*Assuming that this is where he got the figures. Could you cite a source for this? It's sounds like something he would totally do, "Eh, Ancient Greece, close enough, who cares about the weight ...." but I don't remember seeing this contemporaneously sourced out before. Would love to see it!
 

jayoungr

Explorer
I could see the reverse - ruby miners promoting Continual Light as status symbol - to create market for their scraps.
It would be interesting to have the availability dependent on how close to a ruby mine you are. If there's only one place in the world where you can mine rubies, then maybe continual flames get less common the farther from that part of the world you are. Whereas in the country where the mine is located, virtually every household has one.
 

Ancalagon

Dusty Dragon
So, a few things.

First, I resent the comment that this is the most wrong I have ever been on this forum. I pride myself not just on my wrongness, but on the magnitude of my wrongosity. You, sir, take that back. Even assuming, arguendo, that this is wrong, this is not even in the top half of wrong comments I have made. I aspire to, and achieve, a higher level of complete and total incorrectness than this particular comment!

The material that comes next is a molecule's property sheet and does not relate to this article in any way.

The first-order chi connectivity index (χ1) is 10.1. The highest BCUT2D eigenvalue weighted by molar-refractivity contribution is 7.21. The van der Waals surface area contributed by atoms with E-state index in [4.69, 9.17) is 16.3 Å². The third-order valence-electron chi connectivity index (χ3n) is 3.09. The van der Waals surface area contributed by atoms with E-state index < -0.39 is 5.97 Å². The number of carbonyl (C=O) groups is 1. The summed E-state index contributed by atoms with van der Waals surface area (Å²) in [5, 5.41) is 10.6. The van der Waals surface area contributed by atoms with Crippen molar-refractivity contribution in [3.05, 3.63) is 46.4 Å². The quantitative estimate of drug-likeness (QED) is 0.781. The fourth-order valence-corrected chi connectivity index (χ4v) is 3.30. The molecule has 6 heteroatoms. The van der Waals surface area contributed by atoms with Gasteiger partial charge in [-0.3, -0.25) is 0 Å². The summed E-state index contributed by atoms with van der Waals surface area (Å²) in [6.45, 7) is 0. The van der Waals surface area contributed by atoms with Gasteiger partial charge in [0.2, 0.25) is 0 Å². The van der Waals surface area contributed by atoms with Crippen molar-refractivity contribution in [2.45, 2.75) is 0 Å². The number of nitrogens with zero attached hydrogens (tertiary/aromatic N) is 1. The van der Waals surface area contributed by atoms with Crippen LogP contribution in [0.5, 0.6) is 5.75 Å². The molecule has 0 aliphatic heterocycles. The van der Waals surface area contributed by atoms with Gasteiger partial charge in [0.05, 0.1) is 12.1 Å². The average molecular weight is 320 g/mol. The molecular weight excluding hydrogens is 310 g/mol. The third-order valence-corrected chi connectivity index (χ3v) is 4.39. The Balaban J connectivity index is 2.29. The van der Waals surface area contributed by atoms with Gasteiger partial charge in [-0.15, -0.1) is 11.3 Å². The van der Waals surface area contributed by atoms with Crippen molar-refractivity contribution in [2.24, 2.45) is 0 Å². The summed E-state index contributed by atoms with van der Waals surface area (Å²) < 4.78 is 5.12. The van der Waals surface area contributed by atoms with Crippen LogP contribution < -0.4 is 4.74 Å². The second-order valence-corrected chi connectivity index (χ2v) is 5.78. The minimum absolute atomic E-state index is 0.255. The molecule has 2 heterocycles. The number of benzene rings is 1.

Well, I must confess that I wrote that in part to get your attention (success!), and that since I have not read all you posts, I cannot be absolutely certain that this was your wrongest post. Perhaps you claimed that Tiny Servant was a bad spell, for example.

Second, that wasn't my point at, all. I mean, the entire point of my post is that the economy in D&D is completely made up- which is true by definition, since it is static, and it presumes that it is worldwide, and it ignore supply and demand (but that's what the rest of the post you excerpted from said), but let's dig deeper on just the point you quoted, using your post and your linked-to blog that you wrote in.